Consider the simple act of reaching for a cup of coffee. The brain must decide to pick up the coffee, prepare for movement, and then execute the movement. Each stage of the process requires that neurons in the brain exhibit different activity. Experiments have revealed that a part of the brain involved in movement, the motor cortex, is active both during the planning phase of movement and during the execution of the movement itself. But how can the same brain area—the same set of neurons—be responsible for two distinct phases? To answer this question, we must understand the patterns of activity exhibited by a set of neurons across time, a phenomenon termed “internal dynamics.” When we switch from planning to executing a movement, the internal dynamics of the same set of neurons change. This allows for the same neural network to control two different types of processes. Working in the motor cortex, we will use recording technology that allows us to observe the activity of many neurons simultaneously. This way, we hope to address how the motor cortex changes its internal dynamics from the planning to the movement phase. Our recent results have allowed us to characterize mathematically such changes in internal dynamics. This mathematical characterization allows us to identify and study key transitions between brain states. Our research seeks to produce a better understanding of how the brain produces movement and how it transitions from one state to another more generally.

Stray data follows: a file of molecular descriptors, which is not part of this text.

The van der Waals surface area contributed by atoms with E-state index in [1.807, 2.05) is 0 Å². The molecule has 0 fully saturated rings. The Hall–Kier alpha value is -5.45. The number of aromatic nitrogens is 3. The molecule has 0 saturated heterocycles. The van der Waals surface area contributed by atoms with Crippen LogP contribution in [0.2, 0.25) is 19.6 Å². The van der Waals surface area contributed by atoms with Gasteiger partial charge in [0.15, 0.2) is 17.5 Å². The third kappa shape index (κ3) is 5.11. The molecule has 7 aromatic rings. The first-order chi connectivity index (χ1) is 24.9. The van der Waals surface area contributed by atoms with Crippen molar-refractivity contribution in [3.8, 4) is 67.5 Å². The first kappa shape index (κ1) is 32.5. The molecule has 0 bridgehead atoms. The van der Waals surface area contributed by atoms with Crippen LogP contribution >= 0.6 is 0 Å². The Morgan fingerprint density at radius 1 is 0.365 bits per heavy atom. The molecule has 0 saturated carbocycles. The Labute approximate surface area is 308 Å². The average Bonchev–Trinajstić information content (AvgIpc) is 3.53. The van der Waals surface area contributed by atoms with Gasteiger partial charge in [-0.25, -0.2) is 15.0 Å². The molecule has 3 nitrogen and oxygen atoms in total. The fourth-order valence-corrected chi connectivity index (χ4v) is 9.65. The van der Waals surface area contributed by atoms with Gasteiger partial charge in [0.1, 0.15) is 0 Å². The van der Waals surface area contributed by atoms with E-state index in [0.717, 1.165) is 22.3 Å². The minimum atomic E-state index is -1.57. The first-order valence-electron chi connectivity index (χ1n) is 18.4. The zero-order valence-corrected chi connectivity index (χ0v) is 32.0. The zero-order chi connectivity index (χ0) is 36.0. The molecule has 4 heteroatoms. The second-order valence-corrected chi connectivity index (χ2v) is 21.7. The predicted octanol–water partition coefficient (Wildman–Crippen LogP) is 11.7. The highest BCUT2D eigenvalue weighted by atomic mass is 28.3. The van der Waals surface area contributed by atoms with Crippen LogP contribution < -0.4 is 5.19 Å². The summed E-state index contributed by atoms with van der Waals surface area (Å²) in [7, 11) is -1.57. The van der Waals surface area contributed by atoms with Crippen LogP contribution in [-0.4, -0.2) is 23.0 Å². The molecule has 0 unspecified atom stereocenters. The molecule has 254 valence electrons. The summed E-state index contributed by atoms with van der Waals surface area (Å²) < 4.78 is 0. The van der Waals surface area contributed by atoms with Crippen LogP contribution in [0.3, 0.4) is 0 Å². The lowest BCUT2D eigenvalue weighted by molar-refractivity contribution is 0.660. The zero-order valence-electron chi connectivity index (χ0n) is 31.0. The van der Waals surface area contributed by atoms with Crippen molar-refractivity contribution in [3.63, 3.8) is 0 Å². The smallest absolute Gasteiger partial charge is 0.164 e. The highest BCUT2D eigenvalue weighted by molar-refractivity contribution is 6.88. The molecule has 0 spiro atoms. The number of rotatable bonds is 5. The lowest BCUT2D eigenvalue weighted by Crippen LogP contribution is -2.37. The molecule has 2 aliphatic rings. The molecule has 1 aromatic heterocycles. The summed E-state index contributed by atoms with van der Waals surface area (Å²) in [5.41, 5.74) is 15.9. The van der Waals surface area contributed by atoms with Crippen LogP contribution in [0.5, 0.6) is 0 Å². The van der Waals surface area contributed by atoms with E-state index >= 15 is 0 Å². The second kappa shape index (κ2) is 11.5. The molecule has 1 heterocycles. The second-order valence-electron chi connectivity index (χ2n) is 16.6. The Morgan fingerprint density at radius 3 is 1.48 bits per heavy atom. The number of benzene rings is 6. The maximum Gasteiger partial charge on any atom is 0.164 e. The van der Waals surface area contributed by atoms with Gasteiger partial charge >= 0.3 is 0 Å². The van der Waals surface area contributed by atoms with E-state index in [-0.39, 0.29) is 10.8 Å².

John Cunningham, Columbia University
Larry Abbott, Columbia University
Mark Churchland, Columbia University
Liam Paninski, Columbia University